Mr Gunderson, of Christchurch, has been in town for some days making arrangements for the fitting up of his tell-tale marihfe clock which he patented some months ago. Buttons will be placed in certain parts of the Exhibition Building, and the night watchman on his rounds has to touch these, and the exact moment of his visit to any particular court is registered on the face of the dial of the clock, of which there will be two in the building—one in the Hawke’s Bay Court and the other among Messrs A. and T, Burt’s exhibits. The clocks are encased in frames, and locked up during the night, so that it is impossible to trifle with them; and if the night watchman is the least dilatory in his duties the fact is plainly reported, as the exact moment of the visit, and the particular spot where the button is touched, is told by aperforation on the dial. One of these clocks has been in use on the Lyttelton Harbor Board’s works for some months, and has given thorough satisfaction so far as recording the rounds of the harbor works made by the night watchman. One will shortly be placed in the Belfast Freezing Works, and the Government have invited Mr Gunderson to give an estimate of the cost of introducing his patent into the Sunnyside Asylum. The Mararoa on her text trip from Melbourne arrives here on the morning that the Exhibition opens, and may be expected to bring over a large number of distinguished visitors.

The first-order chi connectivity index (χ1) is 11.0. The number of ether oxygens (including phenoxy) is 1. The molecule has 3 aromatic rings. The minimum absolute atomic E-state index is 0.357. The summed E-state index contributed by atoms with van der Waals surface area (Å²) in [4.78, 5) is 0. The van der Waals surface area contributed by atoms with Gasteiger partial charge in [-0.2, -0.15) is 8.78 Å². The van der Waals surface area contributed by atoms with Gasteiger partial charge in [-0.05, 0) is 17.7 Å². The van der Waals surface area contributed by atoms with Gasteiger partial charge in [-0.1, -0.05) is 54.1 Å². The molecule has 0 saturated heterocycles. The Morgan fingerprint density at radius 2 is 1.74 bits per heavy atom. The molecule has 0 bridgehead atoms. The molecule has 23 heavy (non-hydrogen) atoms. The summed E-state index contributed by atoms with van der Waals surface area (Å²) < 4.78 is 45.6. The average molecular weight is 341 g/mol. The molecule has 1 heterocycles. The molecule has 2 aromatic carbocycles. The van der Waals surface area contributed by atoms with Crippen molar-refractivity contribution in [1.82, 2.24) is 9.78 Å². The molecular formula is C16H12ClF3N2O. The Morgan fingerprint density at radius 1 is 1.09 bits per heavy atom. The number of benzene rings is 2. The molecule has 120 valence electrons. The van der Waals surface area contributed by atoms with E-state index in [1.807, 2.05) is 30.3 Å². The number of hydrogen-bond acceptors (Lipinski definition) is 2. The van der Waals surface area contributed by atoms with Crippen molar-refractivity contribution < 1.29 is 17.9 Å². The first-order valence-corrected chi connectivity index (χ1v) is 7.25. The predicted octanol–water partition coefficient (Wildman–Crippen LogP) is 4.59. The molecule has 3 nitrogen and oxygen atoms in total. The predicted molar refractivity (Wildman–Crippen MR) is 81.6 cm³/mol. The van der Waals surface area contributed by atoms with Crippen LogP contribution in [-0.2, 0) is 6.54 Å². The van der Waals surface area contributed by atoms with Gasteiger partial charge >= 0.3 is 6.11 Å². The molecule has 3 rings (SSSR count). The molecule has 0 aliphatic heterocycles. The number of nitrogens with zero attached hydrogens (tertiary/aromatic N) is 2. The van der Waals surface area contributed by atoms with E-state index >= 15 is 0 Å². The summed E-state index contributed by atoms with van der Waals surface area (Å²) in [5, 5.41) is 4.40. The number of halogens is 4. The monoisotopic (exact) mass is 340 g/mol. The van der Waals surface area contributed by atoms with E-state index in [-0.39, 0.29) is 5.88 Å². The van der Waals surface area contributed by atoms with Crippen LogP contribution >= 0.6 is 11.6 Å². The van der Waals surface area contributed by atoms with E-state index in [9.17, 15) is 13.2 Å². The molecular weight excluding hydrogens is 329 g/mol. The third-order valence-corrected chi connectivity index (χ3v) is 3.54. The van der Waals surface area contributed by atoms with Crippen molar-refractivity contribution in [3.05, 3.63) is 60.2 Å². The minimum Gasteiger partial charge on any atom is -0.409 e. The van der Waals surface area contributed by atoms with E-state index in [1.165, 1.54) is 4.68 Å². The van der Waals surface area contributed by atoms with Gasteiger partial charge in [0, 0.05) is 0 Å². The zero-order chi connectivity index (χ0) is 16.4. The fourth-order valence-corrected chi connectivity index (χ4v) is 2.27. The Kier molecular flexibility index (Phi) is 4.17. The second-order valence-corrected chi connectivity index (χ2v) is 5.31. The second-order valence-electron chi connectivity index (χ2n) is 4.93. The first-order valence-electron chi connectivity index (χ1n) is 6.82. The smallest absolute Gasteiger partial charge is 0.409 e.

Work at the building has been almost completed, the workmen now being mostly engaged in the ornamentation of the interior. Although the grand hail has not been completed, it already presents a very pretty appearance, The workmen engaged at the fernery are making a great alteration in the appearance of the place, and from what has already been done in the way of placing the shrubs, ferns, and imitation mounds, etc,, in the building there is not the slightest doubt that the fernery will be a most attractive part of the Exhibition, The additional annexes have been nearly completed, while the concert hall and refreshment rooms are almost finished. The New South Wales Court has assumed almost a finished appearance. ‘ THE OPENING PROCESSION. An adjourned meeting of representatives of friendly and trade societies, etc., was held in the Garrison Hall last night for the purpose of making arrangements for the procession on the opening day of the Exhibition. Dr Belcher presided, and the following societies were represented :—Dunedin Operative Tailors, New Zealand Typographical Association, Federated Seamen’s Union, City (Fire Brigade, Port Chalmers Fire Brigade, Caversham Fire Brigade, South Dunedin Fire Brigade, Railway Fire Brigade, Roslyn Fire Brigade, Salvage Corps, 1..0.0.F,, M.U.1.0.0.F., Foresters, Druids, Protestant Alliance, Hibernian Society, Loyal Orange Lodge, and the Painters’ Society. The Chairman said at last meeting he mentioned that iu the management of the procession the Exhibition Commissioners looked to the various societies to find their own expenses, but that the Commissioners would be willing to find all printing, advertising, and stationery. He now wished to explain that stationery did not include franked telegrams or envelopes, As regards a remission of railway fares, it would be advisable for each society to make application to the Government in the matter, as they would be more likely to get such a remission than the Exhibition Commissioners. He was empowered to state that the Executive of the Exhibition would make a present of a handsome banner, suitably inscribed, to that society which, in the opinion of properly authorised judges, made the beat show in the procession. Mr M. Moss said most of tho societies were self-supporting, and. as they had to pay their own expenses in connection with the procession, if two or three money prizes were given instead of a banner, there would be more inducement for them to make a good show.